International Day of Non-Violence, established in 2007 by the United Nations General Assembly, is marked every year on October 2. Its aim is to promote human rights, equality between women and men, peace, and global security.
This year, the IRSST wishes to remind readers that prevention and intervention tools exist for situations involving violence. Violence can take different forms in the workplace. It can be physical or psychological, or a combination of both. It can be perpetrated by a co-worker, direct supervisor, client, or third party, and it can be an isolated act or the result of numerous actions.
A process and Web site at your fingertips
An IRSST team and the RIPOST team (Équipe de Recherches sur les interrelations personnelles, organisationnelles et sociales du travail, or research group on personal, organizational and social interrelations at work) developed a Web site in 2013 to help organizations implement such a process in their workplace. The site provides strong arguments for raising awareness about interpersonal violence and offers concrete examples and turnkey tools applicable in companies. It sparked interest in a number of workplaces as soon as it went online.
These researchers had previously studied a participatory process aimed at preventing violence in the work environment of correctional services officers. The process consisted of an intervention in which employees and their supervisors identified the organizational constraints at the source of the violence, as well as possible solutions for eliminating and preventing it. This process had positive impacts in the correctional services sector, and the results are adaptable to other work environments.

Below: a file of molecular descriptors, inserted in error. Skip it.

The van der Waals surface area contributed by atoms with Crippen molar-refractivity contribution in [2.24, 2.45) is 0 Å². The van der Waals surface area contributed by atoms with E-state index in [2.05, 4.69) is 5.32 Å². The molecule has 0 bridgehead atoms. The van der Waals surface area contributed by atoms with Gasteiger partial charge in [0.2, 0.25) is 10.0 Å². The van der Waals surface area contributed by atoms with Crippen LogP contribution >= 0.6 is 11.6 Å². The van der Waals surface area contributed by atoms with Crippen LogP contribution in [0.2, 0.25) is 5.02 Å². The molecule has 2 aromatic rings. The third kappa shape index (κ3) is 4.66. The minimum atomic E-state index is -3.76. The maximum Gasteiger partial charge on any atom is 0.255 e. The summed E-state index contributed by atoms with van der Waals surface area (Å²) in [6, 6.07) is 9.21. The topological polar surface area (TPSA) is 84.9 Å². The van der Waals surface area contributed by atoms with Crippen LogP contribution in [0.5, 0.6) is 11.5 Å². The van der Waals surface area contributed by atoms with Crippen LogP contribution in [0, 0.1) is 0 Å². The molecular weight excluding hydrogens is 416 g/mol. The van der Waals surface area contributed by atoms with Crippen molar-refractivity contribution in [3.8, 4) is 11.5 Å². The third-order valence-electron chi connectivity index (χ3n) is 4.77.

Other researchers studied a violence-prevention program implemented at the Centre jeunesse de Montréal – Institut universitaire (CJM-IU, or Montreal youth centre – university institute), where the personnel are at high risk of exposure to physical assaults, attempted murders, suicides, and so on. The researchers described and evaluated the effectiveness of the Centre jeunesse’s intervention in this work context. This in turn enabled them to take an inventory of alternative interventions at other youth centres and evaluate their effects on workers who face traumatic events. The researchers were able to put forward recommendations for organizations whose workers are exposed to violent events.
Protecting police officers and emergency call centre agents against post-traumatic stress
Given their frequent exposure to traumatizing events, some police officers may develop post-traumatic stress disorders (PTSDs). Another team of researchers evaluated the risk factors (for PTSDs) and the protective factors that help these workers adapt to the consequences of their involvement in such events. These researchers also recommended possible prevention, evaluation and intervention strategies that could be implemented to reduce the negative impacts of risk factors and to promote the development of preventive mechanisms. This work may be of interest to military personnel, firefighters, first aiders and ambulance attendants.